Thursday, 29 October 2015
I hope you're all up to date with your medication, 'cos here we go with, for my money, THE scariest series ever seen in Eerie.
Tales Of Peter Hypnos was a very short run series, just three stories that were basically the same, but it creeps me out like nothing else, so I personally don't think I could take more than three.
It's from champion freakmeister Jose Bea, and resembles some of the strangest children's books and TV shows, like say The Singing Ringing Tree, but I wouldn't recommend showing it to your kids unless you want them to have nightmares.
When I was a kid, I was literally terrified by the Beatles' cartoon film Yellow Submarine and to this day still can't watch it or even look at images from it.
Peter Hypnos is even weirder, more surreal and awful, and I think it's a genuine masterpiece. I just don't want to look at it ever again.
Wednesday, 28 October 2015
Just for the hell of it, let's look at three very different adaptations of Edgar Allen Poe's iconic dark poem The Raven. To start, here's the mighty Richard Corben with a typically lush piece from Warren reprint title Comix International:
While from the last issue of Skywald's Scream, here's Al Hewetson's & Peter Capielli's version, putting Poe himself into the story:
And finally, the most whackadoodle one, Jeff Bonivert's adaptation from the penultimate issue of Star*Reach. Bonivert's art isn't for everyone, but this might be the most appropriate piece, as it kind of looks like Steranko or Nino, if they were insane...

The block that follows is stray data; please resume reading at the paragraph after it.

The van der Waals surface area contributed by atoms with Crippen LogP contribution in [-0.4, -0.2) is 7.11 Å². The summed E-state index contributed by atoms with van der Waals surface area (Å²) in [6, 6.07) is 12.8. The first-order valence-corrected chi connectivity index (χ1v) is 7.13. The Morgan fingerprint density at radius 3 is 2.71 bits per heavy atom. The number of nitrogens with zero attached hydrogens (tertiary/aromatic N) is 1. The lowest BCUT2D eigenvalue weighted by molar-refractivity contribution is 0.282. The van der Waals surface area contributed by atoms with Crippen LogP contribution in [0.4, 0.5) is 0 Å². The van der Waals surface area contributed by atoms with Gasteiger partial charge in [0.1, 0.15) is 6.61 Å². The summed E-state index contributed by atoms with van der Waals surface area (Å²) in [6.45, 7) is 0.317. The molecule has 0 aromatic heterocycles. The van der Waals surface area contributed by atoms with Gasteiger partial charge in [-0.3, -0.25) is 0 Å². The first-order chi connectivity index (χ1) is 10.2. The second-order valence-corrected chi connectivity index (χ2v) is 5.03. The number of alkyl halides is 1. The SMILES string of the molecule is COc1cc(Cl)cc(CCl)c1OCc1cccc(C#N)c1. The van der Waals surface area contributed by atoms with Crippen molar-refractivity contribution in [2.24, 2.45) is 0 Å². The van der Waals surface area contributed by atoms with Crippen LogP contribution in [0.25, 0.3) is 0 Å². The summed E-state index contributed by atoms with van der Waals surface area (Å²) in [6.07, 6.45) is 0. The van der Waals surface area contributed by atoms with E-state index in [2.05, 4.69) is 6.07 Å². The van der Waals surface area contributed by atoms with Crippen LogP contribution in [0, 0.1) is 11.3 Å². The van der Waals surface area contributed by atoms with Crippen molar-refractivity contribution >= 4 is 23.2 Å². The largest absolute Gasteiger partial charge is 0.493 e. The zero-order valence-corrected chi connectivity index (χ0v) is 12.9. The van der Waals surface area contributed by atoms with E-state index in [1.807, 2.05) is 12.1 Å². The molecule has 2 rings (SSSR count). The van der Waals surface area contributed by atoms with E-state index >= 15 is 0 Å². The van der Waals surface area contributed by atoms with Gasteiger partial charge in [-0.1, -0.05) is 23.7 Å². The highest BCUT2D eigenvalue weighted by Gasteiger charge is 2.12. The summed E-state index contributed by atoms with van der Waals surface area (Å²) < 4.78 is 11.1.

Actually, the absolute best version is Joan Aiken & Quentin Blake's classic children's books about Arabel and her raven Mortimer, who was always on Jackanory crashing into glass or china shops, forever causing havoc while shrieking 'Nevermore!!!' Brilliant stuff.
Monday, 26 October 2015
Charlton's Space:1999 comic ( and magazine ) was actually one of the better TV adaptations of the time, so it's a shame it only got 7 issues to strut it's stuff. Here's a great example as, decades before Sandra Bullock got stranded in space with no hope of rescue in Gravity, Martin Landau and a not very subtly shoehorned in John Byrne face the same problem.
Byrne both wrote and drew here, and though he probably hates it now, it's a bit of a tour de force from the crafty Canuck, especially the prologue and first chapter.
In fact, the prologue clearly exists solely so that Byrne can practice doing his aliens with multi-syllabled names for X-Men ( and I always thought it was Claremont who came up with stuff like N'Garai and Sa'arpool ). In fact the prologue is a whole tale by itself, and has almost nothing to do with the main story, which is fun.
You even get a patented Police Squad ending, where everybody freeze frames and laughs at the camera. What more d'you need?